Nov 18, 2013 at 7:51 am #1309951
I need your help.
I'm working on a BPL article about rescue insurance for backpackers.
If we know how much rescues might cost, we can make better decisions about buying insurance.
Every situation and locality has different rescue costs, and different policies for recovering rescue costs.
If you have good, direct knowledge of rescue costs and cost recovery policies, please tell me more.
What locality (e.g. park, county, state, country)?
What costs are billed to the person rescued?
How much does each part of a rescue cost?
Rescue costs might include any of the following services:
– On-site assistance (e.g. extraction from difficult situations, first aid)
– Moving you to "front country", including first aid and transportation (e.g. litter carry, rescue helicopter)
– Moving you to a hospital or clinic, including treatment and transportation (e.g. ambulance, medical helicopter)
Not covered for this purpose is medical treatment in a hospital or similar location.
If you have a story to tell, please include the costs. If some of your costs were not billed, or covered by insurance or other sources, please give more details.
If you don't want to post in public, please send a PM, I'll keep your identity private.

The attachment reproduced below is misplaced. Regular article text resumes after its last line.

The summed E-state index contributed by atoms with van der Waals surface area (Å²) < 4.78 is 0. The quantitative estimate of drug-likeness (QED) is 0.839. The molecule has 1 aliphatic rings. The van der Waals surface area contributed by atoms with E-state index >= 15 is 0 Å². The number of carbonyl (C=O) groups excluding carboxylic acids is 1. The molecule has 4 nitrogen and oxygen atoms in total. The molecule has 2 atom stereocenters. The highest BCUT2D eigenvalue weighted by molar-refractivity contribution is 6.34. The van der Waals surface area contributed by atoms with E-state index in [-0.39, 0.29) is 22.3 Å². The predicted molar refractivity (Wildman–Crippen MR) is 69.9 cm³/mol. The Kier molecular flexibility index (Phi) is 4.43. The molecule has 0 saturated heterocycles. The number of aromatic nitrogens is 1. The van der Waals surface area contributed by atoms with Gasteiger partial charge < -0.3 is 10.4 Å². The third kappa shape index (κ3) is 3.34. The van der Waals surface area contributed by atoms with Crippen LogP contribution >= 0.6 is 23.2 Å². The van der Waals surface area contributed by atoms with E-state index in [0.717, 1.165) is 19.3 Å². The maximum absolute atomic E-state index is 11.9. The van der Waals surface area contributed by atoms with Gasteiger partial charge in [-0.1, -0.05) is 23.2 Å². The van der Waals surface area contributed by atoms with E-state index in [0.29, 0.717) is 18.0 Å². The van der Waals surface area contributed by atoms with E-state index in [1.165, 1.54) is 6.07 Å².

Please reply by December 1, 2013.
— RexNov 18, 2013 at 7:58 am #2045773
Michael RayBPL Member
Unrelated, yet possibly helpful – check out DAN insurance for divers. 3 tiered plans offer varying levels of Annual/Lifetime coverage for diving accidents (both domestic and international) including hyperbaric chambers, emergency transportation, etc. Might give you some rough numbers to play around with.Nov 18, 2013 at 9:47 am #2045798
@fluffinreach-comLocale: no. california
doesn't SPOT offer some form of coverage ? i think i read they flew some fellow out of Resolute with kidney failure a few years ago
v.Nov 18, 2013 at 10:01 am #2045801
@owareLocale: Steptoe Butte
We buy this one locally, more for front country than backcountry.
in the backcountry, try to get the Sheriff to order a MAST chopper, they don't charge.Nov 18, 2013 at 3:28 pm #2045933
I'll bet you would get some good data is you inquired directly of various national parks, especially Grand Canyon, which has a wide variety of situations, met by differing strategies.Nov 23, 2013 at 5:02 pm #2047518
I think this is a very difficult question to answer.
Theres significant variation obviously between incidents, personnel, and equipment needed.
Then, there is the pricing. Cost accounting basis is tricky business. Is is being charged as incremental cost, or full book cost?